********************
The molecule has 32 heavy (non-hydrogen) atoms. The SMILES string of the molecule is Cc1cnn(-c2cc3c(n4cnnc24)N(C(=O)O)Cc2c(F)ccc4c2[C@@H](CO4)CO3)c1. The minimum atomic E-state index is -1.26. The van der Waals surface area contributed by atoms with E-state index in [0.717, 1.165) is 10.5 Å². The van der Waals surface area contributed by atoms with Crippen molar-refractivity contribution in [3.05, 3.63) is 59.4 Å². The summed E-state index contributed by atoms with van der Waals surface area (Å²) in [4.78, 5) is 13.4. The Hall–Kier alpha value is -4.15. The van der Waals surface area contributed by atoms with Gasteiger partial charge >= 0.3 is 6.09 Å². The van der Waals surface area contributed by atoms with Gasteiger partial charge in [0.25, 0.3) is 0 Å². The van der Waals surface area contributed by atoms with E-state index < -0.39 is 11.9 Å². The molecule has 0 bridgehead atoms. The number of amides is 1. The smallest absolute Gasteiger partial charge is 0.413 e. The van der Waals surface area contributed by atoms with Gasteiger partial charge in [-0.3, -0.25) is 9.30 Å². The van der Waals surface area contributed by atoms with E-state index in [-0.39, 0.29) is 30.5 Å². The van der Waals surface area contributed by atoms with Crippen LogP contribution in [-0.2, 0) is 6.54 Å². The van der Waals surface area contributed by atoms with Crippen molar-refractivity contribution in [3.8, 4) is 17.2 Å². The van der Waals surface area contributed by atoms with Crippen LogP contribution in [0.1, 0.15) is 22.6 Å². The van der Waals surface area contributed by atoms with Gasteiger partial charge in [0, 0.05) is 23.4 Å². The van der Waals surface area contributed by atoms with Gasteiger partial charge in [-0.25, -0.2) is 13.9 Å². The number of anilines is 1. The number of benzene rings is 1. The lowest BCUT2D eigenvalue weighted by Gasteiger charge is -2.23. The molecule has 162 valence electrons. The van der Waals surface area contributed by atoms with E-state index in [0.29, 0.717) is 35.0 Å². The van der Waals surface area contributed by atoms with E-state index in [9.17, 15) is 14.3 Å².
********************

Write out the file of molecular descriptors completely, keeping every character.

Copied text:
The molecule has 32 heavy (non-hydrogen) atoms. The SMILES string of the molecule is Cc1cnn(-c2cc3c(n4cnnc24)N(C(=O)O)Cc2c(F)ccc4c2[C@@H](CO4)CO3)c1. The minimum atomic E-state index is -1.26. The van der Waals surface area contributed by atoms with E-state index in [0.717, 1.165) is 10.5 Å². The van der Waals surface area contributed by atoms with Crippen molar-refractivity contribution in [3.05, 3.63) is 59.4 Å². The summed E-state index contributed by atoms with van der Waals surface area (Å²) in [4.78, 5) is 13.4. The Hall–Kier alpha value is -4.15. The van der Waals surface area contributed by atoms with Gasteiger partial charge >= 0.3 is 6.09 Å². The van der Waals surface area contributed by atoms with Gasteiger partial charge in [0.25, 0.3) is 0 Å². The van der Waals surface area contributed by atoms with E-state index < -0.39 is 11.9 Å². The molecule has 0 bridgehead atoms. The number of amides is 1. The smallest absolute Gasteiger partial charge is 0.413 e. The van der Waals surface area contributed by atoms with Gasteiger partial charge in [-0.3, -0.25) is 9.30 Å². The van der Waals surface area contributed by atoms with E-state index in [-0.39, 0.29) is 30.5 Å². The van der Waals surface area contributed by atoms with Crippen LogP contribution in [-0.2, 0) is 6.54 Å². The van der Waals surface area contributed by atoms with Crippen molar-refractivity contribution in [3.8, 4) is 17.2 Å². The van der Waals surface area contributed by atoms with Crippen LogP contribution in [0.1, 0.15) is 22.6 Å². The van der Waals surface area contributed by atoms with Gasteiger partial charge in [0, 0.05) is 23.4 Å². The van der Waals surface area contributed by atoms with Gasteiger partial charge in [-0.25, -0.2) is 13.9 Å². The number of anilines is 1. The number of benzene rings is 1. The lowest BCUT2D eigenvalue weighted by Gasteiger charge is -2.23. The molecule has 162 valence electrons. The van der Waals surface area contributed by atoms with E-state index in [0.29, 0.717) is 35.0 Å². The van der Waals surface area contributed by atoms with E-state index in [9.17, 15) is 14.3 Å².